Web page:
Things Better Left Unsaid: Drivers will put the brakes on comments

It is a triple-header race weekend as all three of NASCAR’s top racing series will be battling for the checkers at Texas Motor Speedway.

Speaking of battles, did you see the carnage at Talladega last weekend?

Two huge wrecks within the last 10 laps capped off an otherwise lacklustre race, which was won by the soon-to-be-unemployed Jamie McMurray.

Due to NASCAR changes in ownership rules, McMurray’s car owner, Jack Roush, has to downsize from five teams this year to four teams next year, and as a consequence McMurray became the odd man out at Roush-Fenway Racing.

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Drivers spent the better part of the Talladega race riding around in single-file formation with not much passing as they tried to avoid the inevitable Big One, which usually refers to a huge wreck that often involves no fewer than 10 cars.

Despite their cautious driving, the drivers found themselves racing hard for position within the last 10 laps and had not just one Big One, but two.

The first one involved Chase contender Ryan Newman, who ended up flipping into the air, landing on his roof and then sliding head-on into the wall while still on his lid. The roof of Newman’s car was so badly crushed he had to be cut from the car.

The next wreck involved fellow Chase contender Mark Martin, who was hit from behind, which sent his car sideways, allowing air to get under it and lift it up enough to cause him to barrel roll down the track. Unbelievably, his car landed on its wheels and he was able to drive it off of the track onto pit road.

NASCAR drivers can be a superstitious lot, and based on that, I was surprised by the interviews given by these two drivers just prior to the start of last week’s race.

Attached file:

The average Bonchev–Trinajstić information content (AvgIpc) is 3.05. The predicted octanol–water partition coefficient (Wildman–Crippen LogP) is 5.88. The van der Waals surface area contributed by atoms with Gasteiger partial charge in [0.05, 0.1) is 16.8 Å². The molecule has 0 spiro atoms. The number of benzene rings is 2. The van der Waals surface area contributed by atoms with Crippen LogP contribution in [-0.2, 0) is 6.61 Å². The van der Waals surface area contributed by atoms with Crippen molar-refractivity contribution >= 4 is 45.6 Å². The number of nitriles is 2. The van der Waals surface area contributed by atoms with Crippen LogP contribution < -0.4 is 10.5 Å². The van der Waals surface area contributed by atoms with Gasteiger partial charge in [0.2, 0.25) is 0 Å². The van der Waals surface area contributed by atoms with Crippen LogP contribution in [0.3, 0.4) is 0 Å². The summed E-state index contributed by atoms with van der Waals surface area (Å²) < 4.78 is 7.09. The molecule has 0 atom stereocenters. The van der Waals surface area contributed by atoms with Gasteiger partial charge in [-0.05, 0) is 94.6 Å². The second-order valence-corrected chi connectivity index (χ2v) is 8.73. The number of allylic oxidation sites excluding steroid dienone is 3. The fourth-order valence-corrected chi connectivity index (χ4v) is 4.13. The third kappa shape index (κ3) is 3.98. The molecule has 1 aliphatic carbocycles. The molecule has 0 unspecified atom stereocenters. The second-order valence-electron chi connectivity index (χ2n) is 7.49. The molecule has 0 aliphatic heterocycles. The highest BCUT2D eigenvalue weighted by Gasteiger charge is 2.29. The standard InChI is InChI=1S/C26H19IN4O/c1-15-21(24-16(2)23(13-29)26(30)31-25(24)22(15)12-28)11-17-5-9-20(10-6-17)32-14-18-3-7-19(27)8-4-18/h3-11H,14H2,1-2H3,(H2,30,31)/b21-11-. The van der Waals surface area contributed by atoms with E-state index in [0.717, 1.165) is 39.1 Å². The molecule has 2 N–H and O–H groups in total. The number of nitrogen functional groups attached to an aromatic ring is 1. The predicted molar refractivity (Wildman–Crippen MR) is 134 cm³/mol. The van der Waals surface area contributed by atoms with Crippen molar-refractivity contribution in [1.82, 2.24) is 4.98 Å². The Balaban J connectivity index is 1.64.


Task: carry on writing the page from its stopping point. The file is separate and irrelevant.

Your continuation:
Martin stated in a pre-race interview that he was feeling lucky and that they should watch him, but once he said it, he looked like, at least to me, that he wished that maybe he could have worded his comment a little differently.

And in his pre-race interview, Newman talked about it being nice having his wife at the track to give him a kiss before getting into the car and then quickly added “but not a goodbye kiss.”

I then watched the race wondering what the irony-loving Jinx Gods might have in store for both Martin and Newman, and I held my breath while they initially worked on Newman’s car to get him out and then again when Martin’s car went airborne toward the wall.

After what happened to Newman and Martin. I can almost guarantee that you won’t be hearing any driver talking about how good things are anytime soon.

Now let’s bring on Texas and see if point leader Jimmie Johnson continues to strengthen his stranglehold on the championship or if he falters enough to open the door for someone else to challenge him for the championship in the few remaining races of The Chase.